A pub owner has been jailed for nine years after a seven-year-old boy was electrocuted while playing in a beer garden.
Harvey Tyrrell was electrocuted after he came into contact with incorrectly installed outdoor lights at the King Harold pub in Romford, east London, on the afternoon of September 11 2018.
As Judge Martyn Zeidman QC jailed David Bearman he described the lighting system in the beer garden of King Harold in Romford, east London, as a "timebomb waiting to go off".
Bearman, 73, was sentenced to nine years by Snaresbrook Crown Court today, Thursday, April 15, after previously pleading guilty to gross negligence manslaughter.
The electrician said to have installed the lighting, Bearman's 74-year-old brother-in-law Colin Naylor, was jailed for a year after he was found guilty of failing to discharge a duty under the Health and Safety at Work Act following a trial.
"I have no doubt that both of you were aware of the danger and each of you, for your own slightly different reasons, chose to do nothing about it," the judge said.
"And now, of course, it all ends in tears. In a sentence, Harvey's death is a tragedy, and it is one that must never be allowed to be forgotten."
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He told Bearman: "You gambled with the lives of your customers, putting money over safety," adding: "I regard this as a bad case and one in which you put your love of money over the safety of your clientele.
"The evidence drives me to the conclusion that you adopted throughout a bombastic, arrogant and dangerous attitude."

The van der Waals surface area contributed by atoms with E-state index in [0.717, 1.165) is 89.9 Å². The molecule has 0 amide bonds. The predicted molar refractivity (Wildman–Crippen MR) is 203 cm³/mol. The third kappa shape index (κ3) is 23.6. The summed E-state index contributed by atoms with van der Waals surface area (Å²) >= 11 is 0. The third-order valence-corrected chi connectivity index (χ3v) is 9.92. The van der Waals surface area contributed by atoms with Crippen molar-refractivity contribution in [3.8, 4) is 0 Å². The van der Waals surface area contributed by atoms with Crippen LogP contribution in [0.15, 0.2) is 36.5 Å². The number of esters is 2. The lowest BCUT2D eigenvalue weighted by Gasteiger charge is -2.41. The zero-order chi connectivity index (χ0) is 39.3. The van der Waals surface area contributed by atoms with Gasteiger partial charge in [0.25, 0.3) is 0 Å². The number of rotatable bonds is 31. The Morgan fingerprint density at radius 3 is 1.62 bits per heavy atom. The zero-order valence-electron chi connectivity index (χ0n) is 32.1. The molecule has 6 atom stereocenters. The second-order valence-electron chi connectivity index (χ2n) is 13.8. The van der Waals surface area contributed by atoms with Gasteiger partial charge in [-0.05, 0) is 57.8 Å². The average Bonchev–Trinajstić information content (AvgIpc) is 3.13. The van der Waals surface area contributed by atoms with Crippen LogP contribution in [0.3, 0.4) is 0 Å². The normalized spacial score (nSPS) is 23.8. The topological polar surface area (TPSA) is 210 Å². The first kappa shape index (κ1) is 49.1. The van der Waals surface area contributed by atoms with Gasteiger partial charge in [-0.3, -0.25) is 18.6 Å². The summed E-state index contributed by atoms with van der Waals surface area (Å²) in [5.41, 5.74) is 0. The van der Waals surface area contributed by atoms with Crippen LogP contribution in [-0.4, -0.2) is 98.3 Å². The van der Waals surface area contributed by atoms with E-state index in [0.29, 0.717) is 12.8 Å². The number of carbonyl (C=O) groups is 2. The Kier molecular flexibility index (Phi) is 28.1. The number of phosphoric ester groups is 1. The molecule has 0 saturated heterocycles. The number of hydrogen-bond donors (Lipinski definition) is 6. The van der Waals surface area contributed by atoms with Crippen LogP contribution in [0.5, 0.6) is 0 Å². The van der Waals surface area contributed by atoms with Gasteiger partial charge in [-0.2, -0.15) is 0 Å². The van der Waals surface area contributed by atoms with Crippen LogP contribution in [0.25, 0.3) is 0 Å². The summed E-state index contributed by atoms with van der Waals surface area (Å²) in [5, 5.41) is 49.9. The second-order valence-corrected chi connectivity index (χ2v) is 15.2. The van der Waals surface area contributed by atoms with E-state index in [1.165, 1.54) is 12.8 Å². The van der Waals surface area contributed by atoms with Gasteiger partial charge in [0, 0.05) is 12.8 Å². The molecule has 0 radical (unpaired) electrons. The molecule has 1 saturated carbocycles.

"You were aware of the risk of death but chose to turn a blind eye to it," the judge told Naylor.
Bearman, a former electrician who suffered an electric shock in the pub's basement in May 2018, leased the business from Punch Taverns from 2006 before buying the freehold for £900,000 in 2010.
The court heard environmental health inspectors had identified "numerous electrical defects" in 2009.
But the obligation to engage a "competent person" to fix the problems was "never fulfilled by Mr Bearman up and until the day of Harvey's death," said prosecutor Duncan Penny QC.
Harvey had been taken to the pub by his mother to join his father and maternal grandfather and was playing in the garden with a friend when he was electrocuted.
The boy’s father Lewis Tyrrell said in a statement he was "incredibly proud" to have been a father to Harvey, who he called "Harvey chops".
"The day Harvey died he woke up happy and beautiful. At the end of that day, he was dead," he said.
"Losing a child is one of the hardest things in the world but because it was so sudden we didn't get time to say final words, to say goodbye or say we loved him.
"I feel like a part of me died when Harvey died, and I have never really been able to be happy since."
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